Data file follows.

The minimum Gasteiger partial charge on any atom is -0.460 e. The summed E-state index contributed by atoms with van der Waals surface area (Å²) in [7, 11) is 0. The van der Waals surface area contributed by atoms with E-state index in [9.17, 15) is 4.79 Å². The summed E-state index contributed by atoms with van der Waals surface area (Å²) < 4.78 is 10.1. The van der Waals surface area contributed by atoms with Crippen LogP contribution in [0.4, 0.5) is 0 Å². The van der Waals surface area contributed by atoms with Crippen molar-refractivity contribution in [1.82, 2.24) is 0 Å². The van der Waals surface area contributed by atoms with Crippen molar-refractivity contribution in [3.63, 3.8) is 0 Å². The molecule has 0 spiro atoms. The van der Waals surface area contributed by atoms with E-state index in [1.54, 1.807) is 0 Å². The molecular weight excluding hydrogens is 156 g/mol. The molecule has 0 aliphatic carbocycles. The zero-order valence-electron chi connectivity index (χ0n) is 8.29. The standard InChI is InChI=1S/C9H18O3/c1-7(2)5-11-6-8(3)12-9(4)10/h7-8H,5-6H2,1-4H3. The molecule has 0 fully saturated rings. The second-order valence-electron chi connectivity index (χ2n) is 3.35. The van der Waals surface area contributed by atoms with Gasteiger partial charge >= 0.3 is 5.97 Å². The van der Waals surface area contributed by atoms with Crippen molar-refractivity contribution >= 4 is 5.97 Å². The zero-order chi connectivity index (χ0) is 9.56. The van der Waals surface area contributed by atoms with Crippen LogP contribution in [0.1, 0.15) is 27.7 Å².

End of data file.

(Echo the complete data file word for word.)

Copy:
The minimum Gasteiger partial charge on any atom is -0.460 e. The summed E-state index contributed by atoms with van der Waals surface area (Å²) in [7, 11) is 0. The van der Waals surface area contributed by atoms with E-state index in [9.17, 15) is 4.79 Å². The summed E-state index contributed by atoms with van der Waals surface area (Å²) < 4.78 is 10.1. The van der Waals surface area contributed by atoms with Crippen LogP contribution in [0.4, 0.5) is 0 Å². The van der Waals surface area contributed by atoms with Crippen molar-refractivity contribution in [1.82, 2.24) is 0 Å². The van der Waals surface area contributed by atoms with Crippen molar-refractivity contribution in [3.63, 3.8) is 0 Å². The molecule has 0 spiro atoms. The van der Waals surface area contributed by atoms with E-state index in [1.54, 1.807) is 0 Å². The molecular weight excluding hydrogens is 156 g/mol. The molecule has 0 aliphatic carbocycles. The zero-order valence-electron chi connectivity index (χ0n) is 8.29. The standard InChI is InChI=1S/C9H18O3/c1-7(2)5-11-6-8(3)12-9(4)10/h7-8H,5-6H2,1-4H3. The molecule has 0 fully saturated rings. The second-order valence-electron chi connectivity index (χ2n) is 3.35. The van der Waals surface area contributed by atoms with Gasteiger partial charge >= 0.3 is 5.97 Å². The van der Waals surface area contributed by atoms with Crippen molar-refractivity contribution >= 4 is 5.97 Å². The zero-order chi connectivity index (χ0) is 9.56. The van der Waals surface area contributed by atoms with Crippen LogP contribution in [0.1, 0.15) is 27.7 Å².